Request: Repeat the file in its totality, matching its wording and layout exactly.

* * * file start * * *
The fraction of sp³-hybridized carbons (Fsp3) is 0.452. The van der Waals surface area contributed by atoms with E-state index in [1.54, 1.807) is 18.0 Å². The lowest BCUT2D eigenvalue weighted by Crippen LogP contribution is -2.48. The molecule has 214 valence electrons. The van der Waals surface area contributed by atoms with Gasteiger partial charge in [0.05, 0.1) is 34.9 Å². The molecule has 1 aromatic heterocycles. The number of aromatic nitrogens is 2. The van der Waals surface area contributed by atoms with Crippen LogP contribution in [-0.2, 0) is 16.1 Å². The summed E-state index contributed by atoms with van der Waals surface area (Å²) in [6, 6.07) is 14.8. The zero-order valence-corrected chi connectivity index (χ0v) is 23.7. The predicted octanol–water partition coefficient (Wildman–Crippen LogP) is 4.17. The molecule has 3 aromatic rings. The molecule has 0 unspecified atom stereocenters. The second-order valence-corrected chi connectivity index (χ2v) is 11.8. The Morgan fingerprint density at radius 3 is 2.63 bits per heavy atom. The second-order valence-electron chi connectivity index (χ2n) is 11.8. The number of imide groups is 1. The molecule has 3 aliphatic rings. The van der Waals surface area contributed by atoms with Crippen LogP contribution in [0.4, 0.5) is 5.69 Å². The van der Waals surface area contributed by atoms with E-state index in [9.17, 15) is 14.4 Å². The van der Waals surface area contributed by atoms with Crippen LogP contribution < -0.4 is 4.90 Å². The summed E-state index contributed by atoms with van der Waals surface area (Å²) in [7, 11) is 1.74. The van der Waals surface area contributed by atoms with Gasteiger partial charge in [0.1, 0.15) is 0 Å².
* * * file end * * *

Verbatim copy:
The fraction of sp³-hybridized carbons (Fsp3) is 0.452. The van der Waals surface area contributed by atoms with E-state index in [1.54, 1.807) is 18.0 Å². The lowest BCUT2D eigenvalue weighted by Crippen LogP contribution is -2.48. The molecule has 214 valence electrons. The van der Waals surface area contributed by atoms with Gasteiger partial charge in [0.05, 0.1) is 34.9 Å². The molecule has 1 aromatic heterocycles. The number of aromatic nitrogens is 2. The van der Waals surface area contributed by atoms with Crippen LogP contribution in [-0.2, 0) is 16.1 Å². The summed E-state index contributed by atoms with van der Waals surface area (Å²) in [6, 6.07) is 14.8. The zero-order valence-corrected chi connectivity index (χ0v) is 23.7. The predicted octanol–water partition coefficient (Wildman–Crippen LogP) is 4.17. The molecule has 3 aromatic rings. The molecule has 0 unspecified atom stereocenters. The second-order valence-corrected chi connectivity index (χ2v) is 11.8. The Morgan fingerprint density at radius 3 is 2.63 bits per heavy atom. The second-order valence-electron chi connectivity index (χ2n) is 11.8. The number of imide groups is 1. The molecule has 3 aliphatic rings. The van der Waals surface area contributed by atoms with Crippen LogP contribution in [0.4, 0.5) is 5.69 Å². The van der Waals surface area contributed by atoms with E-state index in [9.17, 15) is 14.4 Å². The van der Waals surface area contributed by atoms with Crippen LogP contribution < -0.4 is 4.90 Å². The summed E-state index contributed by atoms with van der Waals surface area (Å²) in [7, 11) is 1.74. The van der Waals surface area contributed by atoms with Gasteiger partial charge in [0.1, 0.15) is 0 Å².